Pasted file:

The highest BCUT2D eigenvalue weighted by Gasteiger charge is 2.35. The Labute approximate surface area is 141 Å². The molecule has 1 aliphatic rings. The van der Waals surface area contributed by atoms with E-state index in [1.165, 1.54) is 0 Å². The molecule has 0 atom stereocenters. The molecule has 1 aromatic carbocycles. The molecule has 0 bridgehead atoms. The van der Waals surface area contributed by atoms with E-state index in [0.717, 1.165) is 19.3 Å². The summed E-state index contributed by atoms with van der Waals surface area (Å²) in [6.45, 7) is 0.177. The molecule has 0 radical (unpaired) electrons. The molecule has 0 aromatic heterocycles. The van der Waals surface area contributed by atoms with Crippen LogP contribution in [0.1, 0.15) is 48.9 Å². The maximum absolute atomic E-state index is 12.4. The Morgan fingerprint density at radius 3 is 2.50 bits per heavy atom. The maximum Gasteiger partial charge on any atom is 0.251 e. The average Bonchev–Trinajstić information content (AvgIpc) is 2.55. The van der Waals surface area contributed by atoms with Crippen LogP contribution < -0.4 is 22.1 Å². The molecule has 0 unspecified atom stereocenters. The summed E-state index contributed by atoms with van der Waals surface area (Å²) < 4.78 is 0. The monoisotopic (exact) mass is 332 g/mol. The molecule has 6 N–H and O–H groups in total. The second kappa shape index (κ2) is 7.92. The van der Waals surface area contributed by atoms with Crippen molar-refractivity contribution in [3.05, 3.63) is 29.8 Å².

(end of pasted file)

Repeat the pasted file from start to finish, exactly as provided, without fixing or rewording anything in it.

The highest BCUT2D eigenvalue weighted by Gasteiger charge is 2.35. The Labute approximate surface area is 141 Å². The molecule has 1 aliphatic rings. The van der Waals surface area contributed by atoms with E-state index in [1.165, 1.54) is 0 Å². The molecule has 0 atom stereocenters. The molecule has 1 aromatic carbocycles. The molecule has 0 bridgehead atoms. The van der Waals surface area contributed by atoms with E-state index in [0.717, 1.165) is 19.3 Å². The summed E-state index contributed by atoms with van der Waals surface area (Å²) in [6.45, 7) is 0.177. The molecule has 0 radical (unpaired) electrons. The molecule has 0 aromatic heterocycles. The van der Waals surface area contributed by atoms with Crippen LogP contribution in [0.1, 0.15) is 48.9 Å². The maximum absolute atomic E-state index is 12.4. The Morgan fingerprint density at radius 3 is 2.50 bits per heavy atom. The maximum Gasteiger partial charge on any atom is 0.251 e. The average Bonchev–Trinajstić information content (AvgIpc) is 2.55. The van der Waals surface area contributed by atoms with Crippen LogP contribution < -0.4 is 22.1 Å². The molecule has 0 unspecified atom stereocenters. The summed E-state index contributed by atoms with van der Waals surface area (Å²) < 4.78 is 0. The monoisotopic (exact) mass is 332 g/mol. The molecule has 6 N–H and O–H groups in total. The second kappa shape index (κ2) is 7.92. The van der Waals surface area contributed by atoms with Crippen molar-refractivity contribution in [3.05, 3.63) is 29.8 Å².